Make way for The Passengermain
It is hazardous to predict, at midnight after the premiere, that an opera suppressed for almost half a century is about to command the stage for many years to come.
But I left English National Opera tonight convinced that Mieczyslaw Weinberg’s 1968 work The Passenger is something very close to a masterpiece. Written to a memoir by a Polish Auschwitz survivor, Zofia Posmysz, by a composer who lost all of his family in the Holocaust, the opera was banned by the Soviet authorities (perhaps for its resemblance to Gulag conditions) and not heard until 2006, when a concert version was performed in Moscow.
The world stage premiere was in Bregenz in the summer of 2010, driven by the conviction of its director David Pountney. It was this version, co-produced with Madrid and Warsaw and with a different cast, that appeared on the London stage before a breathstruck full house.
Switching from Auschwitz to an ocean liner 15 years later, the opera centres on the obsession of an Auschwitz guard for one of her female Polish prisoners. From their first encounter, the authenticity of the relationship is unmistakable – rendering such synthetic confections as William Styron’s Sophie’s Choice and Bernard Schlink’s The Reader morally redundant.
What’s more, Michelle Breedt as the guard and Giselle Allen as Marta reduce to cinders the screen performances by Meryl Streep and Kate Winslet. The cast was flawless: the singing immaculate and the acting of Stratford subtlety. Richard Armstrong conducted.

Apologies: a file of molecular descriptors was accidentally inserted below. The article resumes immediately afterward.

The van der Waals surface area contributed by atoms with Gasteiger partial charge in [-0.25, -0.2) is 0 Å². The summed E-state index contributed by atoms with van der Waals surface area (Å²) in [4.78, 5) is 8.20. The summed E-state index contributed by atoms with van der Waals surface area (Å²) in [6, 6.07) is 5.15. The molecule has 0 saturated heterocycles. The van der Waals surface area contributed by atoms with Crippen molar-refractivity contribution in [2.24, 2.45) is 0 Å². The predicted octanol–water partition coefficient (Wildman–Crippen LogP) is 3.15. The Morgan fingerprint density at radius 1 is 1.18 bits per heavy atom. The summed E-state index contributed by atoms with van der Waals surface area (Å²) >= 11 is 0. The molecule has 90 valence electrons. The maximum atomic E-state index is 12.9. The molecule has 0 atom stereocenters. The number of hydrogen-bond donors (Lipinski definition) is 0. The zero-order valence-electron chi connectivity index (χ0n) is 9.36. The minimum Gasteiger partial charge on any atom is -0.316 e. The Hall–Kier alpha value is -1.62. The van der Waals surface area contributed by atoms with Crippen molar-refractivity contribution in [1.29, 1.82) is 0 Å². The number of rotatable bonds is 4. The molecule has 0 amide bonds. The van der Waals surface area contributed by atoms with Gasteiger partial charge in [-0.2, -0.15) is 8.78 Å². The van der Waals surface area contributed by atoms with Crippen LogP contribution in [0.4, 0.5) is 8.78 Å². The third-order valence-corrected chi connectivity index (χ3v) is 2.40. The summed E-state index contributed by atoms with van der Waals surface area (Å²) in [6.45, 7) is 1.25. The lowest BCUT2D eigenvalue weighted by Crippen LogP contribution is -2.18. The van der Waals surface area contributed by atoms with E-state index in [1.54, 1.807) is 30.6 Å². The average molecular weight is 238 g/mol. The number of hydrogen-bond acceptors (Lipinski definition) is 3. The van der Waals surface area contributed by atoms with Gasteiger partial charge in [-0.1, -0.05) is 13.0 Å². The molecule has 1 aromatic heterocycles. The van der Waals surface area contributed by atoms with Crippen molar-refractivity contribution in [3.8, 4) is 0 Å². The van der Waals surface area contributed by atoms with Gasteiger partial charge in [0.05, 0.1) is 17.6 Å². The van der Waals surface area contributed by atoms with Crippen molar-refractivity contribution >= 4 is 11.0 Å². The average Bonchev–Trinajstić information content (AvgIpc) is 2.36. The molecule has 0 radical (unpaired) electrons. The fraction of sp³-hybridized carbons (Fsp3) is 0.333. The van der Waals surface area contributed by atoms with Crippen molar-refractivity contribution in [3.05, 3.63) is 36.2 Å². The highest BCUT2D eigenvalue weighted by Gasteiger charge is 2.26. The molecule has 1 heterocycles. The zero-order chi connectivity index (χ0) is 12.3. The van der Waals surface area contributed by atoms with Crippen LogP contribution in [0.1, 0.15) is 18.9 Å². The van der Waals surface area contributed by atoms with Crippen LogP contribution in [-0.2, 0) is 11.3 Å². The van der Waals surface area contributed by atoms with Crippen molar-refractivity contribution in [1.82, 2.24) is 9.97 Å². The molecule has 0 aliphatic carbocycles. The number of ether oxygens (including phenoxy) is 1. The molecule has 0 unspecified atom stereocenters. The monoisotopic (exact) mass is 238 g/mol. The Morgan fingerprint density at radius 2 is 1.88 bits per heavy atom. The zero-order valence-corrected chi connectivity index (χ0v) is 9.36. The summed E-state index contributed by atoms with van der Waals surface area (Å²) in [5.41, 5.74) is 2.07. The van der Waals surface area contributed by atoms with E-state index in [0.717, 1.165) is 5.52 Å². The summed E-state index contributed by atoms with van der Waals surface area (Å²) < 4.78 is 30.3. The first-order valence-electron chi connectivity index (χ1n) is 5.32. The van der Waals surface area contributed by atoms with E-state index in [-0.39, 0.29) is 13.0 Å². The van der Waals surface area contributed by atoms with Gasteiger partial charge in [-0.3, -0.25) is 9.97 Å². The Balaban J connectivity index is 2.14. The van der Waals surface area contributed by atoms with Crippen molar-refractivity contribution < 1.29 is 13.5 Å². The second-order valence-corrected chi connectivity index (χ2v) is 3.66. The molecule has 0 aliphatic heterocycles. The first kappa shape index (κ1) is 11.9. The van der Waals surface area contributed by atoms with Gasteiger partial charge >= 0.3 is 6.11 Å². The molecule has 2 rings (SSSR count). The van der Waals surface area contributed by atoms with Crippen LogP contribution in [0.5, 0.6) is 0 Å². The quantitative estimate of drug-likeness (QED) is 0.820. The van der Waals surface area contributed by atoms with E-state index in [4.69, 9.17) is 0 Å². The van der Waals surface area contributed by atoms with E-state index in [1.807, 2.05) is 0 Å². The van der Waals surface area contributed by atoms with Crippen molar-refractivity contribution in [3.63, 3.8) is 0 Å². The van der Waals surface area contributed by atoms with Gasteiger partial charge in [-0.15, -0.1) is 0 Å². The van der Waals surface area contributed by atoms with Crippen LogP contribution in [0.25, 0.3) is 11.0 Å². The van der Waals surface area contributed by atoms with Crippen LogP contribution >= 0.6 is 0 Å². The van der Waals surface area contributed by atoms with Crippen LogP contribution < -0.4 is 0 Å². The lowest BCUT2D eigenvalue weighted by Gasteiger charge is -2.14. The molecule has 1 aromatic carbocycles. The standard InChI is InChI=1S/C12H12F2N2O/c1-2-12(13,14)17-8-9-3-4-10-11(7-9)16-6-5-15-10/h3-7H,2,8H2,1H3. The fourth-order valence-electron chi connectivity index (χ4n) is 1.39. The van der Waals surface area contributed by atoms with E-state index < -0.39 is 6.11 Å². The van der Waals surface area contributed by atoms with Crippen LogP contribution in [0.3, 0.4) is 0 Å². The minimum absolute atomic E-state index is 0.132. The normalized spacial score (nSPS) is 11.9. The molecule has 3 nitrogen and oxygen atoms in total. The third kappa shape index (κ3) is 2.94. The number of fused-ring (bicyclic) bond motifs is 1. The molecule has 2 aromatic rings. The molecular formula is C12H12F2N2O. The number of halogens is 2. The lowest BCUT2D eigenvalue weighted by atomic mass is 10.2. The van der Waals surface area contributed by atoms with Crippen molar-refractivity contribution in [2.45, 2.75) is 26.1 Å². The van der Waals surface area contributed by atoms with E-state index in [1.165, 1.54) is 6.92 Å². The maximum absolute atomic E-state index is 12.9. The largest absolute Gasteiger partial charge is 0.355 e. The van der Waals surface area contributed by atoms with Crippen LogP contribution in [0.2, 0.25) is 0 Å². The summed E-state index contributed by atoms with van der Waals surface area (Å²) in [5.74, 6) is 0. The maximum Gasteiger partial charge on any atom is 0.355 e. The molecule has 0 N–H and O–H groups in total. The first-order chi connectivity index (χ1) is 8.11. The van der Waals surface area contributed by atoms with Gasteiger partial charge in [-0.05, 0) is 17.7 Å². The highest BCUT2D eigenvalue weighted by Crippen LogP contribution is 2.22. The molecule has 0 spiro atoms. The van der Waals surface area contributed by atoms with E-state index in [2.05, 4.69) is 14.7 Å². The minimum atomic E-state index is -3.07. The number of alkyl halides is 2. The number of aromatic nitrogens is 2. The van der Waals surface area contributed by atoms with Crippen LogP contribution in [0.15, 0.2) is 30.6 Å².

There are passing naiveties in Alexander Medvedev’s libretto, along with some concessions to the official Soviet line, but Weinberg’s music is compelling and intensely his own. There are moments in the second act when he strays close to Lady Macbeth of Mtsensk by his close friend Dmitri Shostakovich, but the score has Weinberg’s thumbprint as a watermark through and through. Harrowing as any Holocaust opera must be – and this is the ultimate Auschwitz opera – there is a plethora of rich and tender moments, along with plenty of human conundra.
The vastness of Auschwitz and its multinational population is pointedly brought home, and its counterpoint in the ocean liner leads to endless reflections on how human beings choose – or are chosen – to go from one place to another.
The Passenger is an opera that demands to be seen – more than once, if possible. The author, Zofia Posmysz, in her late eighties, was there to witness the triumph.